CEI Planet: March – April 2006
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New Era, or ‘Ancien Régime,’ for European Biotech?
The long-awaited World Trade Organization (WTO) decision on biotech food is due to be released this spring, but a leaked copy of the report has already elicited considerable buzz. Most analyses score it a resounding victory for the United States and its co-complainants, and a stinging defeat for European state protectionism.
Accountability, Power, and Our CAP Project
by Sam Kazman
Violations of the Constitution come in all shapes and sizes. Many of you may be familiar with the Tobacco Master Settlement Agreement (MSA), which CEI is now challenging in federal court. The MSA was the culmination of a scheme by 46 state attorneys general and the tobacco industry to circumvent the Constitution’s Compact Clause—a little-known provision aimed at limiting the ability of the states to gang up on the federal government or on each other. The MSA resulted in a de facto national sales tax on tobacco imposed without the vote of any elected official whatsoever.
by Iain Murray
Animal rights extremists—whom the FBI has labeled America’s biggest domestic terrorism threat—have encountered a number of serious reverses recently. These reverses are a great victory for science, free inquiry, and public health. In particular, Americans could learn from a popular movement in Britain that is standing up to the threats and intimidation of the animal ”liberation” movement and asserting the moral arguments for animal testing.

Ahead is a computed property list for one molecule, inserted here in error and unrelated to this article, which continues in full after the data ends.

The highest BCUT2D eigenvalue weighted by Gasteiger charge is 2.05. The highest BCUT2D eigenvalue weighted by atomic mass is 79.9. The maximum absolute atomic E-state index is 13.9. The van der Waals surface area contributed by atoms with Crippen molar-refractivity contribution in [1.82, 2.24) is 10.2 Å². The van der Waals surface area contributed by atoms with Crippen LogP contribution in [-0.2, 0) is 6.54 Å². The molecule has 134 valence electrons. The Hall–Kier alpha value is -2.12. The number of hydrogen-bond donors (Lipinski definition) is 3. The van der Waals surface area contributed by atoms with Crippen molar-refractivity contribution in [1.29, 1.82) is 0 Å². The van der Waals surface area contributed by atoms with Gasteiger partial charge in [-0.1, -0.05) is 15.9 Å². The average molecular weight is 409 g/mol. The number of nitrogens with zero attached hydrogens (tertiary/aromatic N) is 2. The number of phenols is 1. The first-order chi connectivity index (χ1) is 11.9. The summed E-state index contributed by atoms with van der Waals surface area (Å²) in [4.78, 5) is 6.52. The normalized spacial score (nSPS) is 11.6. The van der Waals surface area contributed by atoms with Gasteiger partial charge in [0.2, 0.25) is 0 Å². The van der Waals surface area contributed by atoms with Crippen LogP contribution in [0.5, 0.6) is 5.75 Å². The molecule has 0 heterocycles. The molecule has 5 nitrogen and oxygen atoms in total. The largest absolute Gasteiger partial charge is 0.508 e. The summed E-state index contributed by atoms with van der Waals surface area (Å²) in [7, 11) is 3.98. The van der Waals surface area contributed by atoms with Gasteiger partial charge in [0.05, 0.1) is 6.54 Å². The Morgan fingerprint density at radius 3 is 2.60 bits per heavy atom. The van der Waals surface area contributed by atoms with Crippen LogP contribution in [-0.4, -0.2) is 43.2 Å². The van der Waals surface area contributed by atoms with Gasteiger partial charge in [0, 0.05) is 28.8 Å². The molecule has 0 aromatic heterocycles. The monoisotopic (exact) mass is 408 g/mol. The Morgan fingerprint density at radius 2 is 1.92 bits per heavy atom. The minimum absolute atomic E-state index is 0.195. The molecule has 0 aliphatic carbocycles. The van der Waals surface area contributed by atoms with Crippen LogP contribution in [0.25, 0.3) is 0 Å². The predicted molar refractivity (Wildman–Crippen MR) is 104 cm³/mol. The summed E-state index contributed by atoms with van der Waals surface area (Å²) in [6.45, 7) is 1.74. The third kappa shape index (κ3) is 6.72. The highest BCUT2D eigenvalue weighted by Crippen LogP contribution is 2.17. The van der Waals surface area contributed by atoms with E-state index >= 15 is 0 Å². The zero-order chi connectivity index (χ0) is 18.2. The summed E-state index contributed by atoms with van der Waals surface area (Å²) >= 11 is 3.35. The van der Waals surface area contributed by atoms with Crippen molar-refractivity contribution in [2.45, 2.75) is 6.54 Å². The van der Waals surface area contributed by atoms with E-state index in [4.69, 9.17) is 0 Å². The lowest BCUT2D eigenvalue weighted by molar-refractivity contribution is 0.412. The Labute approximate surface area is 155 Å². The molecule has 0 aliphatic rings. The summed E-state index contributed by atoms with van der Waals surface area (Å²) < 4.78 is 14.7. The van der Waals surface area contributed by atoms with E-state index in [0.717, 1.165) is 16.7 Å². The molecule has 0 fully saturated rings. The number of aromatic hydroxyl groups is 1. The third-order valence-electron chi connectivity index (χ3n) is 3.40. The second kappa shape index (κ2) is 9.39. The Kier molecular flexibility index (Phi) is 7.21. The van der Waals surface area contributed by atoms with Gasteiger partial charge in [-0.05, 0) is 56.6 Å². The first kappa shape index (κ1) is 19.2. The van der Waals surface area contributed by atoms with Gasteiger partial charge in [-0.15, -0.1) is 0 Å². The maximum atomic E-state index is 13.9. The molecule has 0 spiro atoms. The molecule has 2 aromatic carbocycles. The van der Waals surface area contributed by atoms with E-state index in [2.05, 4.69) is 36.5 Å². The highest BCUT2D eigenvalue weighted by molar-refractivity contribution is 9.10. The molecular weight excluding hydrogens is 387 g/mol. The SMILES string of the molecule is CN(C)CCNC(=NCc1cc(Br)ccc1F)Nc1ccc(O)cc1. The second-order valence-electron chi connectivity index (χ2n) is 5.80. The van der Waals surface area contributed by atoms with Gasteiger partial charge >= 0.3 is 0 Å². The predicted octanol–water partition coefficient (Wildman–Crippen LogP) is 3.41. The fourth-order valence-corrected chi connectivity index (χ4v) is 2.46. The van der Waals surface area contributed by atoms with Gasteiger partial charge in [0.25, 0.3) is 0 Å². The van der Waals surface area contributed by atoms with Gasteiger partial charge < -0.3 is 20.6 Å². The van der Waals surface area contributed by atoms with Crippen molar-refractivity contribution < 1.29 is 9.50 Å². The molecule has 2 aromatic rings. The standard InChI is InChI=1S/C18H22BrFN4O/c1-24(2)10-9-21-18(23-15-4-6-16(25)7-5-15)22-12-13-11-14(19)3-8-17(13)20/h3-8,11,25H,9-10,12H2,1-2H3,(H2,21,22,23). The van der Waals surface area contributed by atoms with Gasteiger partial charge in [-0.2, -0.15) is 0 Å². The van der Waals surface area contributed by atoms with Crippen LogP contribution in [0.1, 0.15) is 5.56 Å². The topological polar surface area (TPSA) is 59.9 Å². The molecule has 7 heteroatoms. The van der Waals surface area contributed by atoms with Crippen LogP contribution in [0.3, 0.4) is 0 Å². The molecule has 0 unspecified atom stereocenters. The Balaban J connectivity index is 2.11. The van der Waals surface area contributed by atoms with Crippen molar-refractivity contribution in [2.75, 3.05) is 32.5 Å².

Time to End Big Sugar’s Sweet Deal
by Fran Smith
Sugar is already shaping up to be a contentious issue in upcoming debates on the 2007 omnibus farm bill. The call for dismantling the antiquated sugar support system comes from a wide range of people and organizations. The costs of the U.S. sugar regime include higher food prices for U.S. consumers and thousands of lost jobs in sugar-using industries. In addition, the U.S. sugar program causes environmental damage, particularly in Florida, and blights economic opportunities for many small farmers in developing countries.
America has developed a proud paternal bond with the Internet. We’ve watched and cheered the Net’s growth from its awkward, text-heavy infancy into the capable, hard-working information network it has become. But, like many proud parents of prodigies, we’re so pleased with our creation’s current brilliance that we’re on the verge of stunting its development with overbearing restrictions. These restrictions, ushered in through innocent-sounding but insidious “Net neutrality” legislation, threaten the Net’s maturation into the powerful technology it ought to be.